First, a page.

Monday, 16 February 2015

How Christ said the first Mass, Or The Lord's Supper. By Rev. James L. Meagher, D.D. Part 27.


It was easy to find where slept the famous kings, and the building where the Lord said the first Mass still stood. Jerusalem, then as now, was built of stones, all rooms and ceilings arched. You could not burn the buildings, for wood is only in doors and windows. Only man or an earthquake could ruin Jerusalem.
Under Helena's directions the Cenacle was purified, consecrated, and in it Mass was again said. It became the seat of an archbishop—a patriarchal See second to Rome and Alexandria. In the Cenacle they said Mass according to St. James's Liturgy, and the Mass St. Peter composed at Antioch. The first is written in Greek, the latter in Syro-Chaldaic the language of the people of Judea at the time of Christ. The Church of Jerusalem with the Cenacle as its cathedral flourished till A. D. 636, when with fire and sword came the fanatic followers of the false prophet of Arabia. Omar, Mohammed's cousin came and negotiated with the patriarch Sophronius for the surrender of the holy city. He treated the Christians with kindness, gave them the Church of the Holy Sepulchre and the Cenacle, retaining for the Mohammedans the site of the Temple.
Maronite priests served the Christians till the crusaders came, after which at the request of their founder St. Francis who went to Jerusalem, the Cenacle fell into the hands of the Franciscan Fathers who held if for more than 200 years. Then some Mohammedans, claiming direct decent from David's family, drove out the monks, and they still serve as the guardians of the Cenacle, calling it Bab Neby Daud "The House of the Prophet David."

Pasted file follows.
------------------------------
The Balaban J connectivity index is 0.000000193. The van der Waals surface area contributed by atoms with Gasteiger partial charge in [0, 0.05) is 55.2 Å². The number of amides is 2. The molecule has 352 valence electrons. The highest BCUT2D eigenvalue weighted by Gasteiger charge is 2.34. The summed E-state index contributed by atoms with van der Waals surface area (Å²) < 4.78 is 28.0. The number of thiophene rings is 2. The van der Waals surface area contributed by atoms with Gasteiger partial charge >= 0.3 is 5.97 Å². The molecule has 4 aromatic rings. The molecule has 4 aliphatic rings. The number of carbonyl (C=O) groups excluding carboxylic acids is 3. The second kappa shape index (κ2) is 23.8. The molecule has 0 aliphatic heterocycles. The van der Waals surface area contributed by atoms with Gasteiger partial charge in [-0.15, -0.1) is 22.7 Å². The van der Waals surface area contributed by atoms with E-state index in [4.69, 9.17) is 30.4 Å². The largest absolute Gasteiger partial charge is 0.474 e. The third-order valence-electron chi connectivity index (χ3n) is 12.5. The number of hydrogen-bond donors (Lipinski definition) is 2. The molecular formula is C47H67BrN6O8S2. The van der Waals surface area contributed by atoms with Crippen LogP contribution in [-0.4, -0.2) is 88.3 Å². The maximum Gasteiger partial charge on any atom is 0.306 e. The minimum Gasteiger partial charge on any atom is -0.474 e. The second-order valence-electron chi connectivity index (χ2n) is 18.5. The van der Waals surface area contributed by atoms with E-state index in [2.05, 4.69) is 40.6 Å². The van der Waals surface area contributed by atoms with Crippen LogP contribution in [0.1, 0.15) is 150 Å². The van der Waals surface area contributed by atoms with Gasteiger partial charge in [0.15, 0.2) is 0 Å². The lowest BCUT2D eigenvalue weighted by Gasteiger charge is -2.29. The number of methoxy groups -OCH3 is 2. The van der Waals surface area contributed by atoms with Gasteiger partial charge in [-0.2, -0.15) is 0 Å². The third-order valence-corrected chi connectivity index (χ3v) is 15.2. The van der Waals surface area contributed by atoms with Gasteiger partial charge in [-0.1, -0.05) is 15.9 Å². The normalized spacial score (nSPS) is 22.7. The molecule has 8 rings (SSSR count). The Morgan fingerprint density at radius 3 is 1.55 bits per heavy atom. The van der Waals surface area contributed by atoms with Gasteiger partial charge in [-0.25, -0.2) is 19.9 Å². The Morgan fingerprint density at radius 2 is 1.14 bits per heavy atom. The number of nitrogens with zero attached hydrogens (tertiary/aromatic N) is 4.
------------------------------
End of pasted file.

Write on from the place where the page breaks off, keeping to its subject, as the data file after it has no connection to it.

Bright was the April day in 1903 when we started up David Street, leading south up the holy hill. On the right we passed the dark battlemented Tower of David, a little South of the Joppa Gate, now used as Turkish barracks. The great stones look old and black enough to have been placed there by the Royal Prophet. On the opposite side are Cook's office, a Protestant school, and higher up is the site of the house of Thomas the apostle. Farther on your left you come to the Armenian church, built on the spot where they say St. James, first bishop of Jerusalem, lived.


By the bishop's throne in the sanctuary they show you his tomb. Outside the wall east of the Temple area cut from the living rock his tomb still stands. Why they buried him within the city we do not know, as Jewish laws forbade burials within the sacred walls. Perhaps they brought his relics to the church on Sion.
The land is now level, and continuing south you come to the site of Caiphas' house or palace, where Christ was twice tried and condemned to death. A little church occupies the site. It is twenty-one by twenty-seven feet, built of the gray limestone of Judea. Six square pillars, three on each side, support the stone arched roof. Inscriptions tell you SIX bishops were buried under the building. In the eastern part is the sanctuary, its altar stone being the round rolling flat stone with which they closed the door of the tomb of the dead Christ. To the right, or south of the altar, within the chancel is a little stone room over the cell in the basement, in which they imprisoned Christ that night, till they could hold court in the morning to legally sentence him, for night sessions of the court were forbidden by the Jewish law.
The church occupies but a small part of the high priest's palace. In the yard behind the church, they had dug away some of the debris of centuries, exposing a large beautiful mosaic pavement, made of little colored square marbles done with art, forming flowers and beautiful tracery—perhaps the floor of Caiphas' house. Half a day's work would have uncovered most of the yard, and the rest of the figures. But the Turks forbade further search, lest Christians might discover David's tomb and treasury.